• Beth Ingram and Professor Vernon Ingram cut the cake at the Ashdown House dinner in their honor as graduate student Jennifer Farver looks on.

    Beth Ingram and Professor Vernon Ingram cut the cake at the Ashdown House dinner in their honor as graduate student Jennifer Farver looks on.

    Photo / Yee Lang

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  • The Ingrams at Ashdown House in 1985.

    The Ingrams at Ashdown House in 1985.

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Ingrams retire from Ashdown after 16 years as housemasters

Beth Ingram and Professor Vernon Ingram cut the cake at the Ashdown House dinner in their honor as graduate student Jennifer Farver looks on.


After sharing their lives with thousands of graduate students at Ashdown House over the last 16 years, housemasters Beth and Vernon Ingram are moving down the river to 100 Memorial Dr., where they'll continue to share a portion of their time as house fellows at Tang Hall.

They'll leave a few traditions behind at Ashdown and take with them memories of their time as friends and hosts to the 400-plus students living in the dorm at any given time.

"The housemasters are there generally to help out rather than take a strong hand in governance," said Stephen Evangelides (PhD in physics, 1989), who headed the Ashdown committee that selected the Ingrams in 1985. "In a tradition going back to Avery Ashdown, one of the biggest things is to try to help students balance work with a social life. Housemasters play a mediating force to the graduate student's tendency to work all day and all night.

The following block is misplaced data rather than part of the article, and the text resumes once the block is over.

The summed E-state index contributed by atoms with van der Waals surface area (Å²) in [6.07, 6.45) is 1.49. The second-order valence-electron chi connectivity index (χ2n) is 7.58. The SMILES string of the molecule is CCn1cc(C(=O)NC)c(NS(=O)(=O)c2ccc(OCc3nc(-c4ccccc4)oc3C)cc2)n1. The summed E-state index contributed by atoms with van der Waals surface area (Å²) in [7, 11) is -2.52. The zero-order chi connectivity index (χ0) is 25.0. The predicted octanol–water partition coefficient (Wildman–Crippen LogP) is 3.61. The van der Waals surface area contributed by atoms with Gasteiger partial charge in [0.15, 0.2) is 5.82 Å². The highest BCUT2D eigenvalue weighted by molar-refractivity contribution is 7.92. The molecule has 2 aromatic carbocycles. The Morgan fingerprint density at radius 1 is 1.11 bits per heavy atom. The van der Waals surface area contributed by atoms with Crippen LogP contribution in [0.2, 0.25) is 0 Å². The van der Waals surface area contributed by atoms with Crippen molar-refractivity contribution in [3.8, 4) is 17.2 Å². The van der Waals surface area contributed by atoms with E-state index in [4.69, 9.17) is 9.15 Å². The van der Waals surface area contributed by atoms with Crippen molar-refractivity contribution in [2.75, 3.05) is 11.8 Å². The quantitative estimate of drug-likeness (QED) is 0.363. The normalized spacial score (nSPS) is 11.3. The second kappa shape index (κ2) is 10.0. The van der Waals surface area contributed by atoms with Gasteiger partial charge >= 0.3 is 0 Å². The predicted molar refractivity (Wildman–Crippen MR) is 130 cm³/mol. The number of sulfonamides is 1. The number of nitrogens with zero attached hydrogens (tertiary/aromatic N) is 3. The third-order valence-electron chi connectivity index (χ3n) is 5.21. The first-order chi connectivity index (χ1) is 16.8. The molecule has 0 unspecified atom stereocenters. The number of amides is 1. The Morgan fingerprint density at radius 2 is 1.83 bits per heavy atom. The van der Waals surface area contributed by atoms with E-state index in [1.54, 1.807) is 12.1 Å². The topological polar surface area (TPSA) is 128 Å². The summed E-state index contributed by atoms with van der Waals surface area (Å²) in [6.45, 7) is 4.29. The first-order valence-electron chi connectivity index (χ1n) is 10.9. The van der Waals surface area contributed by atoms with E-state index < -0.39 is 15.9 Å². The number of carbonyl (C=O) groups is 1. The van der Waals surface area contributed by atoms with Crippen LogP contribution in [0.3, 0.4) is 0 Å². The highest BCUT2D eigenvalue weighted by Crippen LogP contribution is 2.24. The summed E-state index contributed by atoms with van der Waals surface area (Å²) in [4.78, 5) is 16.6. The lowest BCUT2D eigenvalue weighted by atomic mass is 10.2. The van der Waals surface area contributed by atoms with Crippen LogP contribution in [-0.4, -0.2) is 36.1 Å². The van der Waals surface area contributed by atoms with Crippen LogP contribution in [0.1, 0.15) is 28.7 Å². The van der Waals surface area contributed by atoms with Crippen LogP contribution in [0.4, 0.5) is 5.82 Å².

"The Ingrams were very low-key but very determined people," he added. "They started slowly, but they really opened themselves up and shared all the things they liked, bringing with them a whole new set of traditions to the house." Those traditions include musical brunches, with students entertaining on the piano in the Ingrams' suite or on other instruments, and art shows, where students are encouraged to hang their original artwork in the house.

"They coaxed out of everybody all the other dimensions of their personalities," said Dr. Evangelides. "I have a tremendous amount of admiration for Vernon and Beth."

"Vernon has always loved talking with students, particularly MIT students," said Beth Ingram. "He loves listening to their ideas, challenging them and being challenged back. I soon found that I did, too."

Dr. Ingram, the John and Dorothy Wilson Professor of Biology, was born in Germany and educated at London University. His familiarity with non-American cultures helped the Ingrams make Ashdown students who were not originally from the United States (about 40 percent, according to Mrs. Ingram) feel more comfortable.

Part of our role "was to help the foreign students adjust to life in the United States," said Professor Ingram. "We could help them see how things are done here. But that's a two-way street, because they could show us how things are done in their countries.